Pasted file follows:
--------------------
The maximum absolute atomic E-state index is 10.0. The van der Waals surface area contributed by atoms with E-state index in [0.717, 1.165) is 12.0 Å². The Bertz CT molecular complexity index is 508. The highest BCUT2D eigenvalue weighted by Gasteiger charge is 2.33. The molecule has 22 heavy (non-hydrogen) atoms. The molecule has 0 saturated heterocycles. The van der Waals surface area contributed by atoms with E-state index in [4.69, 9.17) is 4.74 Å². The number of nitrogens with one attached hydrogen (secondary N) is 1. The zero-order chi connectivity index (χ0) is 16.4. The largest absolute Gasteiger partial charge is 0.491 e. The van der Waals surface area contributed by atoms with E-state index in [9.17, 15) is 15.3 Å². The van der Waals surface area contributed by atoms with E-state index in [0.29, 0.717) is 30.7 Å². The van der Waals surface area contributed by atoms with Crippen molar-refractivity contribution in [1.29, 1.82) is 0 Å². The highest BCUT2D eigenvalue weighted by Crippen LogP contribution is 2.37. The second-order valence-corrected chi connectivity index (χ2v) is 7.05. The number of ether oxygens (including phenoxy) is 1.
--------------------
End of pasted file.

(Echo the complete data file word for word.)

The maximum absolute atomic E-state index is 10.0. The van der Waals surface area contributed by atoms with E-state index in [0.717, 1.165) is 12.0 Å². The Bertz CT molecular complexity index is 508. The highest BCUT2D eigenvalue weighted by Gasteiger charge is 2.33. The molecule has 22 heavy (non-hydrogen) atoms. The molecule has 0 saturated heterocycles. The van der Waals surface area contributed by atoms with E-state index in [4.69, 9.17) is 4.74 Å². The number of nitrogens with one attached hydrogen (secondary N) is 1. The zero-order chi connectivity index (χ0) is 16.4. The largest absolute Gasteiger partial charge is 0.491 e. The van der Waals surface area contributed by atoms with E-state index in [9.17, 15) is 15.3 Å². The van der Waals surface area contributed by atoms with E-state index in [0.29, 0.717) is 30.7 Å². The van der Waals surface area contributed by atoms with Crippen molar-refractivity contribution in [1.29, 1.82) is 0 Å². The highest BCUT2D eigenvalue weighted by Crippen LogP contribution is 2.37. The second-order valence-corrected chi connectivity index (χ2v) is 7.05. The number of ether oxygens (including phenoxy) is 1.